Beauty beneath the Surface

The reefs and rock pools along the west coast of Victoria only reveal their beauty to those prepared to get wet.  For half the time they are entirely concealed by the ocean at high tide, and for the other half they present as relatively unattractive seaweed filled pools scattered between rocky outcrops on the reef, visible only at low tide.

But for those prepared to slide into the kelp, the seaweed and the still water of these pools with a face mask and snorkel, a beautiful world awaits.

 

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While most of the pools are connected one way or another to the ocean through the maze of channels between the rocks, at low tide much of the water in the pools is still and clear.  The further from the breaking waves a pool is, the clearer it will be.  A glance from dry land as shown gives some hint of the plant life beneath the surface, but no hint of the beauty beyond.
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Prolific kelp beds dominate the larger marine plant species on this reef.
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The safest way to enter these pools is to sit on the edge, which will feel upholstered as it is cushioned with Neptune’s necklace and other seaweed forms completely concealing the rock on which they grow.  Then slide on your backside down the sloping wall of the pool on the slippery beds of seaweed.  To attempt to walk in this shallow water near the edge, with or without flippers, seems to result in me sitting down in the water after a fall or a near fall on the uneven rocks concealed by the seaweed.  As soon as the water is deep enough to float face down and prone without scraping rocks or sand, do it.  Gentle kicks with suitable fins will see you effortlessly gliding at the speed of your choice to deeper water.  At their deepest these rock pools are 12-15 feet deep.  But 18 inches of water is also enough to glide over the pristine sand and sea gardens.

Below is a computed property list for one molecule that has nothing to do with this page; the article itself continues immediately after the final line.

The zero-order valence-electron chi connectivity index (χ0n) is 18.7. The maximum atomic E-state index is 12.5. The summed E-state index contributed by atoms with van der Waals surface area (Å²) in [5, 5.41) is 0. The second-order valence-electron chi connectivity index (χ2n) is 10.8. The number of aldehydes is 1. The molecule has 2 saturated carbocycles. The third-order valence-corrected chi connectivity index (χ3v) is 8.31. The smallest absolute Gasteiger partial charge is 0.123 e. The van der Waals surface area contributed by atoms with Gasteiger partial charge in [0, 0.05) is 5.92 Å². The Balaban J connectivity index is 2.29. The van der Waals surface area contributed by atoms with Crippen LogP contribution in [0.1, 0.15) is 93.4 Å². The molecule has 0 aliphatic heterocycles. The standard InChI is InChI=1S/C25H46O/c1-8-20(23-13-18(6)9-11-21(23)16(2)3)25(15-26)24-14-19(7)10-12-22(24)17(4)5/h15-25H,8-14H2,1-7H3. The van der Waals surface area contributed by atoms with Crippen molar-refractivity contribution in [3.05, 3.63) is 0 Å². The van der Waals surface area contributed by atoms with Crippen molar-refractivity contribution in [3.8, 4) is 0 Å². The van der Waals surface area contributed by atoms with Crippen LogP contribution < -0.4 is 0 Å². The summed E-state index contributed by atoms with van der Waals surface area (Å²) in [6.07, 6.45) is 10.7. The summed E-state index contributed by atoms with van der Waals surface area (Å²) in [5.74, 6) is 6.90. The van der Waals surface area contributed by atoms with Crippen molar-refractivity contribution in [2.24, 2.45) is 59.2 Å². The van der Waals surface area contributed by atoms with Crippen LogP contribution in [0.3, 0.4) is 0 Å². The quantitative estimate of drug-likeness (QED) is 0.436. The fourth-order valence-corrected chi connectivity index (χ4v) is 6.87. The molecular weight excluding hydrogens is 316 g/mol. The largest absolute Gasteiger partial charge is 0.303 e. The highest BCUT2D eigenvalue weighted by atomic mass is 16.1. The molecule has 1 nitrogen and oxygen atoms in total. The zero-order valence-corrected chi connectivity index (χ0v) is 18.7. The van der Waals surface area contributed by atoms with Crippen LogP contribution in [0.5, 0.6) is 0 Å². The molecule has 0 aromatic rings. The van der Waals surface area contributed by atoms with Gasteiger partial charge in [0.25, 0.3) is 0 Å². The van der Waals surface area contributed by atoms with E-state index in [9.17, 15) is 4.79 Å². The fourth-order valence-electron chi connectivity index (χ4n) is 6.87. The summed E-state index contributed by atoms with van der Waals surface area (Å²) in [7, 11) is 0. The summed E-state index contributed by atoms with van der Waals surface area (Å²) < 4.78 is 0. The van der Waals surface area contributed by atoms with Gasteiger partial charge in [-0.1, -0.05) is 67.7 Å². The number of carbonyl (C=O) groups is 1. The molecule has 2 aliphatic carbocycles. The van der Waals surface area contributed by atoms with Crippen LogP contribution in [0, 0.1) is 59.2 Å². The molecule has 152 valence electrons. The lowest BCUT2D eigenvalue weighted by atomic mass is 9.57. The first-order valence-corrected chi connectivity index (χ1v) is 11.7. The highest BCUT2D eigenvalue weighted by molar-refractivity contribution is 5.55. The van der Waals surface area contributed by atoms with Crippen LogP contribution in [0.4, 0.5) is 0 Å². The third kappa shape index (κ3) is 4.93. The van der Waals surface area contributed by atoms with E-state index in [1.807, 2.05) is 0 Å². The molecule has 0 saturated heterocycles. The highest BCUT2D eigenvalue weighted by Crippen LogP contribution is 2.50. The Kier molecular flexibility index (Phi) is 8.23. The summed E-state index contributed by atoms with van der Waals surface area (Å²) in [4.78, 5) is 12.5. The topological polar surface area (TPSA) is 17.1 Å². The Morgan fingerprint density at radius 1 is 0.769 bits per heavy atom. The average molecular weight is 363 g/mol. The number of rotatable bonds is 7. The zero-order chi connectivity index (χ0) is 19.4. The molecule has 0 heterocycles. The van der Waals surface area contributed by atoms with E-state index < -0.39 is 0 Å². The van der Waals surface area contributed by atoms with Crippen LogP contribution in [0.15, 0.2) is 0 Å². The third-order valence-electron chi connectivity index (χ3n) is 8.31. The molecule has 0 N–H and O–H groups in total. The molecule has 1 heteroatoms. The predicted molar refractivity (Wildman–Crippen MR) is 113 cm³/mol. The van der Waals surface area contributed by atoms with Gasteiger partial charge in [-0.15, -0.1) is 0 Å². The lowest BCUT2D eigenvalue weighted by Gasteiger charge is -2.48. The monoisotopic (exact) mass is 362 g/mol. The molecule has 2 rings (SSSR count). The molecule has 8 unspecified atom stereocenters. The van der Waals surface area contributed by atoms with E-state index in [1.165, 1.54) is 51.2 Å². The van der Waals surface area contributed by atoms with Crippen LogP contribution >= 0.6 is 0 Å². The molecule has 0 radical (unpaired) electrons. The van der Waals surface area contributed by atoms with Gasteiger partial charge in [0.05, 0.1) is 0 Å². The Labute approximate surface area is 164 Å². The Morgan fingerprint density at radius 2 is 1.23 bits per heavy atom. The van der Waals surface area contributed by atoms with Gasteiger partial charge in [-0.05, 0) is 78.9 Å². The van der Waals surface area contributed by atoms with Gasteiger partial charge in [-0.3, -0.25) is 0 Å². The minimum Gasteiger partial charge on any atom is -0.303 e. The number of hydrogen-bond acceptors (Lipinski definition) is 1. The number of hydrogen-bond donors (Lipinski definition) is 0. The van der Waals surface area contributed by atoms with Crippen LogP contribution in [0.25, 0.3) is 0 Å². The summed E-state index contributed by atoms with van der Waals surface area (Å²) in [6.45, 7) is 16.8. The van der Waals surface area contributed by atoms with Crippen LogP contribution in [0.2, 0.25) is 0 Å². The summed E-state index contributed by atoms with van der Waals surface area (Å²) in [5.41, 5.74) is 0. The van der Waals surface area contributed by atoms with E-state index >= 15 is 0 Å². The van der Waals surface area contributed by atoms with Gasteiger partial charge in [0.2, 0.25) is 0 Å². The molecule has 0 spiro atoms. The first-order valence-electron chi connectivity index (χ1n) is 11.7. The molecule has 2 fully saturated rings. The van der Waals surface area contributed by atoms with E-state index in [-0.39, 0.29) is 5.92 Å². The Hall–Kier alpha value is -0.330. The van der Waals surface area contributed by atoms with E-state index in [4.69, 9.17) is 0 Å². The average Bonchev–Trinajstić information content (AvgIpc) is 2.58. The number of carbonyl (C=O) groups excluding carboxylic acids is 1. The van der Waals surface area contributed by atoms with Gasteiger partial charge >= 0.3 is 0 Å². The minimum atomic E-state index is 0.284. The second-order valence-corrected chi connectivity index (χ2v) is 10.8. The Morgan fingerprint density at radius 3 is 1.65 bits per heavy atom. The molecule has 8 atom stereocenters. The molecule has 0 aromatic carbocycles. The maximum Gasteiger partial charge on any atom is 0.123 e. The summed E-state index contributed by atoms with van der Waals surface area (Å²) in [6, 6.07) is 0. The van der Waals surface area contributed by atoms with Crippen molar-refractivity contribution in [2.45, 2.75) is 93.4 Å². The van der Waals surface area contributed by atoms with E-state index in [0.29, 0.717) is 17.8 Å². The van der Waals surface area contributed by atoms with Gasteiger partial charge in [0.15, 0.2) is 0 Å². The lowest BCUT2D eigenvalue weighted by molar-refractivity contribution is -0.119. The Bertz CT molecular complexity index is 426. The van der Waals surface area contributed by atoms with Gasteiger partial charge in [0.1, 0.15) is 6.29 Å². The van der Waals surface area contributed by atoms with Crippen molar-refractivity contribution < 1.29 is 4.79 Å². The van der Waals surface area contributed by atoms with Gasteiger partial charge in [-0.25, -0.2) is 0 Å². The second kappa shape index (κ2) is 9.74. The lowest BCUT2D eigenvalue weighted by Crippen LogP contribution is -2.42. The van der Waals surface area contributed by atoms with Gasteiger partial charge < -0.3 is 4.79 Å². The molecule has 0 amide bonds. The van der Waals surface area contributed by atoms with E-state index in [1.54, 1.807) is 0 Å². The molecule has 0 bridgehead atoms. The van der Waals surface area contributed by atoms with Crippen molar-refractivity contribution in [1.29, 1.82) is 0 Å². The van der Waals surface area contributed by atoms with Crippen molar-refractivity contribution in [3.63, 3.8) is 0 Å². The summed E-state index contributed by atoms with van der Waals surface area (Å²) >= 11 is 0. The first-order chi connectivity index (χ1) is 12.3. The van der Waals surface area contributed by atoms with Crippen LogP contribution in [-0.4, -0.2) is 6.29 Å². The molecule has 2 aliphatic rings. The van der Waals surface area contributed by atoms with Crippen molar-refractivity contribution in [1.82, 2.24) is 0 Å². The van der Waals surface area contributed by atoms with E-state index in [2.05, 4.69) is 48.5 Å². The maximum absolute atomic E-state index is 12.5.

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Generally speaking, views of the surface of the sea from above or below are not available simultaneously.   But the gentle movement of the surface of these rock pools can allow you to view both at once, even if only for a moment.  
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What a contrast between the bare rocks above the surface, and the richly coloured world immediately below.
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The unhurried visitor to this world will see the gentle curves and arcs of the water surface, and the mesmerising movement of refracted light patterns on the contours of the seabed.
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 Boundaries between ecosystems in nature are rarely so clearly marked as they are by the surface of the sea..
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These pools have an abundance of fish in them.  But mostly their colour and markings make them very hard to see in a still photo.  While snorkelling, it is only their movement that allows them to be seen.  They are only easy to see as they swim over sand.

This 24 second video clip shows the abundant fish life in the vicinity of a rocky outcrop with all sorts of hiding places on and under it.  In still photos of the fish shown swimming here, their camouflage makes them virtually invisible unless they are over clear sand.  This area was close to the ocean beyond the reef, and so the water was highly aerated and moving constantly.  If I were a fish, I would seek out such conditions.

The parts of these pools connected directly to the ocean have currents pulling out to sea on the outgoing tide.  But there are lengthy sections which are perfectly calm and still. I cruised slowly through them turning left and right as pathways presented themselves.  This 21 second video shows  me swimming through a wall of kelp which opened up into a wide and deep pool fringed by kelp beds.

 

I drifted weightlessly at low altitude over the white sandy trails through the rock pool labyrinth.  Enjoy some of the highlights of the tour.

 

 

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2 thoughts on “Beauty beneath the Surface

  1. Wonderful footage John. The clarity of these images is amazing and shows that you don’t have to go to the barrier reef to see beautiful seascapes.
    Love your blogs – keep them coming!

    Liked by 1 person

    1. The coasts in the southern latitudes of Australia certainly have a lot to offer John. I’m just experimenting with the underwater photography and, like you, I’m amazed by the visibility underwater in the places where these photos were taken. The diversity and beauty of marine plant life on my local reefs was another surprise. So much to see and explore.

      Like

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